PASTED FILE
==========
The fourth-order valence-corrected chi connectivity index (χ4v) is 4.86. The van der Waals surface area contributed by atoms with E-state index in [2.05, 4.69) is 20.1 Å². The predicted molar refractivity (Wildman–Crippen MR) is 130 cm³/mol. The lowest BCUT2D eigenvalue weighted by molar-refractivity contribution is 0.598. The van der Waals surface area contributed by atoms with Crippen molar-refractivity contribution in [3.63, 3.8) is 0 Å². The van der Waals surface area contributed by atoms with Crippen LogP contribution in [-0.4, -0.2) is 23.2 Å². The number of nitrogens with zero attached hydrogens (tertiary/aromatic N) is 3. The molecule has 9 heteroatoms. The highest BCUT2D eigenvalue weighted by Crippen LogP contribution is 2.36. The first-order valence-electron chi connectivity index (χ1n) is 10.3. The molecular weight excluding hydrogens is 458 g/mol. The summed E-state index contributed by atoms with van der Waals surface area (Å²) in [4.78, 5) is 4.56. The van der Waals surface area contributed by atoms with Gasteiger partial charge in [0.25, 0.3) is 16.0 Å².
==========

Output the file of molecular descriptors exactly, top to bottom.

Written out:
The fourth-order valence-corrected chi connectivity index (χ4v) is 4.86. The van der Waals surface area contributed by atoms with E-state index in [2.05, 4.69) is 20.1 Å². The predicted molar refractivity (Wildman–Crippen MR) is 130 cm³/mol. The lowest BCUT2D eigenvalue weighted by molar-refractivity contribution is 0.598. The van der Waals surface area contributed by atoms with Crippen molar-refractivity contribution in [3.63, 3.8) is 0 Å². The van der Waals surface area contributed by atoms with Crippen LogP contribution in [-0.4, -0.2) is 23.2 Å². The number of nitrogens with zero attached hydrogens (tertiary/aromatic N) is 3. The molecule has 9 heteroatoms. The highest BCUT2D eigenvalue weighted by Crippen LogP contribution is 2.36. The first-order valence-electron chi connectivity index (χ1n) is 10.3. The molecular weight excluding hydrogens is 458 g/mol. The summed E-state index contributed by atoms with van der Waals surface area (Å²) in [4.78, 5) is 4.56. The van der Waals surface area contributed by atoms with Gasteiger partial charge in [0.25, 0.3) is 16.0 Å².